Tuesday, January 19, 2010

remembering Rich

It's been a year today since Rich died, and I think it's finally sinking in.

I started working for Rich fresh out of school, showing up for my interview in a grey suit and a magenta tshirt and hat, lugging the world's heaviest box portfolio. I wasn't sure if this was the job for me, since I was going to leave at any moment to become a puppeteer (note how that still has not happened), but Rich encouraged me to stick around and that we'd work around it when it came up.

I have never met someone who was as encouraging as Rich. Nothing would delight him more than to be someone's mentor, to pass along what he knew, to buy a print/hire someone/send you something out of the blue because it reminded him of you. When I sang in an a cappella group, not only did I get days off for gigs, but he set up a whole school assembly at his children's elementary school so we could sing there too. He bought artwork - mine and of other artists - to support them, and he pretty much had a standing order for my Christmas cards each year so he could send them out. Books and CDs would be sent to my house because they were written by someone with twins who lived in Rome, or because the singer loved Fred Astaire too, or because Rich was in a generous mood.

Rich was pretty much always in a generous mood - he didn't let people take advantage of him, but he always shared whatever he had. He started up PRI and it became so much more than a job - it was a family. (I am so proud to say that it still is.) He supported numerous charities - he wasn't the kind of person who would talk about helping. He just did it. He encouraged creativity like mad and if the company did well, it would always come back to you too.

Could he be infuriating and drive me up the wall at times? Of course! You don't know someone for 15 years and not have times like that. (In all fairness I'm sure I had my days too.) I'm thinking of one time in particular when he blithely told a client over the phone that I was a whiz at a program I had opened once. I was jumping up and down, waving my arms and signaling "No no no no no!" and he kept smiling and getting details about the project that would be due in two days' time. When he hung up the phone, I said, "Are you crazy? I can't do that!" and he said, "But of course you can! I have faith in you." And wouldn't you know it, it was done on time and it was great - but I never would have attempted it for myself without that shove.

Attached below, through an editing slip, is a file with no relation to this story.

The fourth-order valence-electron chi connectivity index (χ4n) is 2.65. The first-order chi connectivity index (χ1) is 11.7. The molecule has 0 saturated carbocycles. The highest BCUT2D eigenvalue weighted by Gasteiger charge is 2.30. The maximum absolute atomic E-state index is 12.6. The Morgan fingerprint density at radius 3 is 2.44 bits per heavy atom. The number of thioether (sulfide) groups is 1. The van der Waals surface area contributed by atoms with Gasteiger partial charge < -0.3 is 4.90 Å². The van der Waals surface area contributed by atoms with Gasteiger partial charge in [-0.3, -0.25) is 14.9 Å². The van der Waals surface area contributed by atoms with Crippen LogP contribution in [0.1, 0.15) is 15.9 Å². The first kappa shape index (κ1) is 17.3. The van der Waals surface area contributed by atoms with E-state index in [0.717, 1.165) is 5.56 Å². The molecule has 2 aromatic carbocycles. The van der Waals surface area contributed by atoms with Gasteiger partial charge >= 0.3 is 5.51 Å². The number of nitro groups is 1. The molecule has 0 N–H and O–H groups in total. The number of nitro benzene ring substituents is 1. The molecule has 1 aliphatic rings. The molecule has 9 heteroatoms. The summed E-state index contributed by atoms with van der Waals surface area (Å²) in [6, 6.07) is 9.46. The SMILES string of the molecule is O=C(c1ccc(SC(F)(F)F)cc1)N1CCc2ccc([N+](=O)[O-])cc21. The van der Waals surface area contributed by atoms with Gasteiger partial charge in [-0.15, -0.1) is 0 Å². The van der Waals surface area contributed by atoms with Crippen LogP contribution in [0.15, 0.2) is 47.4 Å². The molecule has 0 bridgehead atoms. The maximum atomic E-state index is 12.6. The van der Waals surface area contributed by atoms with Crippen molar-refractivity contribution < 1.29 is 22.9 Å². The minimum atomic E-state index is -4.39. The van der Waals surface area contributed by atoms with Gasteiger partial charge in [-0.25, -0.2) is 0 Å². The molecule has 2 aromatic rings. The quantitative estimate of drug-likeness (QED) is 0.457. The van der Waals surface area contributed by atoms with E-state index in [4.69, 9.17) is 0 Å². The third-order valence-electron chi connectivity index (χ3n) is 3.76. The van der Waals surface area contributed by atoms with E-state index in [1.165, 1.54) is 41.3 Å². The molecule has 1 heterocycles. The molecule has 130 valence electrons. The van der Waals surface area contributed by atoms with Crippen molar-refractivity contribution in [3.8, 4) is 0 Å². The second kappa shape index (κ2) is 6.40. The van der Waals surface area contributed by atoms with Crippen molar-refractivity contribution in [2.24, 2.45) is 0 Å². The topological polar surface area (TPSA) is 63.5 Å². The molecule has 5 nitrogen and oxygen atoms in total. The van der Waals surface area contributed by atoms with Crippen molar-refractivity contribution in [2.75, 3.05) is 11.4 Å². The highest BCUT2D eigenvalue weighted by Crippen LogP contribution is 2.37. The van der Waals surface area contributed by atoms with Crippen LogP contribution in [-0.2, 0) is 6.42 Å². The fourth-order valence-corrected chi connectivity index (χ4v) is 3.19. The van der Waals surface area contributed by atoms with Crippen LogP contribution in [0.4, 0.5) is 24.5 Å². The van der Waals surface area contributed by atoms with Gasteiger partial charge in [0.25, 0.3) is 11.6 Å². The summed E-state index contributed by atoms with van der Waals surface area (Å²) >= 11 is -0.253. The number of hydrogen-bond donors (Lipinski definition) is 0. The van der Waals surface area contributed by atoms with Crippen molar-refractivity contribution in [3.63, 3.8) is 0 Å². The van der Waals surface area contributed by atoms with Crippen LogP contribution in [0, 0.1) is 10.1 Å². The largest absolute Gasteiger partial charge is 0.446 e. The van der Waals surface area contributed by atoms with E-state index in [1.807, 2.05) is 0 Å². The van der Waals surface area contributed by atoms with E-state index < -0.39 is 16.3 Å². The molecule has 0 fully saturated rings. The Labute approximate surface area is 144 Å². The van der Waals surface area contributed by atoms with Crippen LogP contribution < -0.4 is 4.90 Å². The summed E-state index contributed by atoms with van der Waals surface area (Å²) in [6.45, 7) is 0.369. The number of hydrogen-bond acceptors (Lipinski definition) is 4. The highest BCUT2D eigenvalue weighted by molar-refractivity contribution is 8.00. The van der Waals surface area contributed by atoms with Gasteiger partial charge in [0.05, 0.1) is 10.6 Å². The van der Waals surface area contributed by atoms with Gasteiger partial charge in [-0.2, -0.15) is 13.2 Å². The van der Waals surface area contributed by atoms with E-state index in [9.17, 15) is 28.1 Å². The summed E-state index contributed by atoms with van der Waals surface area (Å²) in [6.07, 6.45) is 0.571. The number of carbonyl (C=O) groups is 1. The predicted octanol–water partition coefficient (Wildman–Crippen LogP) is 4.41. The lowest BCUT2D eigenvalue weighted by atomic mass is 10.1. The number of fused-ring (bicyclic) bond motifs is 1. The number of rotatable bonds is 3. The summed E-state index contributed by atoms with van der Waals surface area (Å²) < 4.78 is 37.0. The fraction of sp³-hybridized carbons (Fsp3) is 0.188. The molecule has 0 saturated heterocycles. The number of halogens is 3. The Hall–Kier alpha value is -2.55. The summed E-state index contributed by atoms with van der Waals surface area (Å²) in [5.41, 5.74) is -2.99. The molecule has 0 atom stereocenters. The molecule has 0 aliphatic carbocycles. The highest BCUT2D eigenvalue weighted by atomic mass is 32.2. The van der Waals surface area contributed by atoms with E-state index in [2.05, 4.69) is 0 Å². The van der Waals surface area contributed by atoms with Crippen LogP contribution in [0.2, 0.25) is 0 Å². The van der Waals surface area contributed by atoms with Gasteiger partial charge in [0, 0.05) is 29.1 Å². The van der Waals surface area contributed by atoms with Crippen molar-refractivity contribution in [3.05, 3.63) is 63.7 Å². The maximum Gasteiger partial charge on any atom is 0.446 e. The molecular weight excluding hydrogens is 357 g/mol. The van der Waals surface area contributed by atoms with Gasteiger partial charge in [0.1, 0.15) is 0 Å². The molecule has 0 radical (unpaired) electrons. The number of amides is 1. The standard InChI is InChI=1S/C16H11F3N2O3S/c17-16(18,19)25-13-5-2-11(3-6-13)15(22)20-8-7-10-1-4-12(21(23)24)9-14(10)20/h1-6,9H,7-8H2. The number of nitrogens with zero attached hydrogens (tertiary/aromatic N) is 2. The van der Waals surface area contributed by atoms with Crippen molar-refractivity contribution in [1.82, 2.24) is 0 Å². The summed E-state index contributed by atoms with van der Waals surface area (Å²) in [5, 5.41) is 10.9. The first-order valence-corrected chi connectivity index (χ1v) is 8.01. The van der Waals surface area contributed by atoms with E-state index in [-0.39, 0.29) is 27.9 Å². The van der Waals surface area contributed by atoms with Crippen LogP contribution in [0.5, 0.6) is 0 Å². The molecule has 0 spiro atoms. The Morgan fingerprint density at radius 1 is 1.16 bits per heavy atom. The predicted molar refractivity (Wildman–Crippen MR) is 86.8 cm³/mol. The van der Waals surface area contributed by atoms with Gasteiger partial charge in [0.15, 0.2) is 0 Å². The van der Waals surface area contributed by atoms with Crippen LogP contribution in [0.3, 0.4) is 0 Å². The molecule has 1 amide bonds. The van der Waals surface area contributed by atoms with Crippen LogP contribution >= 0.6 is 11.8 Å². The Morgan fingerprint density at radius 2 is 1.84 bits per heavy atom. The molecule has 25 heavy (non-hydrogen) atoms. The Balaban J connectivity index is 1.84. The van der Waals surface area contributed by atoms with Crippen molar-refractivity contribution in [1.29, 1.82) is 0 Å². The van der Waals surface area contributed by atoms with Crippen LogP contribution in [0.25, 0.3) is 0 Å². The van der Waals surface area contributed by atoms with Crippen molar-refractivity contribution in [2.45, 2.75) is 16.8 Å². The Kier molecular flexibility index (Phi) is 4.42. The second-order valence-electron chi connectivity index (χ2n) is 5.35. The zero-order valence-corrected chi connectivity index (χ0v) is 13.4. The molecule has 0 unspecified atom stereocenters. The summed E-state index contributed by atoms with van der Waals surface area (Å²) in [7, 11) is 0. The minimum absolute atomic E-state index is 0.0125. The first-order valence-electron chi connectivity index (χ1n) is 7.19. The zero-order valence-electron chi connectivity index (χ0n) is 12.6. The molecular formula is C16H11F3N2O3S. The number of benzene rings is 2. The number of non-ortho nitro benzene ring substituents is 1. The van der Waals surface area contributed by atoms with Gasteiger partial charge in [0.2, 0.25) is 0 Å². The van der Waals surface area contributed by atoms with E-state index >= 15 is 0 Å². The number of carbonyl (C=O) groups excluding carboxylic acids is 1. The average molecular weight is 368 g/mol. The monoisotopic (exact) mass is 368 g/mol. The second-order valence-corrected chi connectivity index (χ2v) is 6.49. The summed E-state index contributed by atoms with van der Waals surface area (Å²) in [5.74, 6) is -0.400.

Right before Rich died, we were gearing up for my 15 year anniversary at PRI. We had celebrated 5, and 11 (I think I was having the twins around 10) and he was gleefully planning something HUGE. As much as it pains me, I really do not like to be the center of attention and was known for running out of my own bridal shower in horror that it was all about me. He wanted to invite anyone we'd ever known together, and have a big celebration that I was really not comfortable with. One day I explained all of this to him, and he got sort of pouty. But the next day he was back to his old self. "I figured it out!" he said. "It's not going to be about you at all. It's going to be about me!"

"Oh really," I said. "And how do you figure that?"

"We will be celebrating my genius in hiring you 15 years ago!" And after that, it was referred to as "his" party, to his delight.

Except he wasn't able to be there for it. And my heart still hurts thinking about it.

I could write for days about great Rich memories. About things that made me laugh. (The clamp he put on his head. The cat he put on his head. "Crackers not part of soup! Pepper part of soup!") About how we would talk almost every single day. About how he would always say "love you, kiddo," because he wanted to make sure I knew. And I would say "love you right back" because it was so true. About how he'd been there for most of the biggest things in my life, and did whatever he could to make them special or easier for me (he even read at our wedding). About how much we both loved the Beatles and could go on and on about music we loved. About the big PRI weekend we had down the beach because he wouldn't take no for an answer and insisted everyone and their families go to LBI for the weekend so we could all be together.

And I could go on and on about the things that hurt. The anniversary party he wanted so much for me where I kept looking for him and could feel him there like a presence. The first client meeting without him where I sobbed the minute the door closed behind me when I was back home. Missing his birthday. Having the first-ever new hire at PRI who didn't know Rich, and was never going to get to meet him. The PRI holiday party where again, I felt him there and wished with all my heart he would physically be there with us. Looking at his Skype window and hoping he'd somehow IM me with some crazy video or song he had to share with me so we could sing it together.

The biggest comfort I felt after he died was that he knew how very much I loved him, because I told him all the time. :) And meeting people at the memorial service, people would say, "Oh, you're Elena? He loved you!"

I still love you, Rich. And don't think that's going to stop any time soon.

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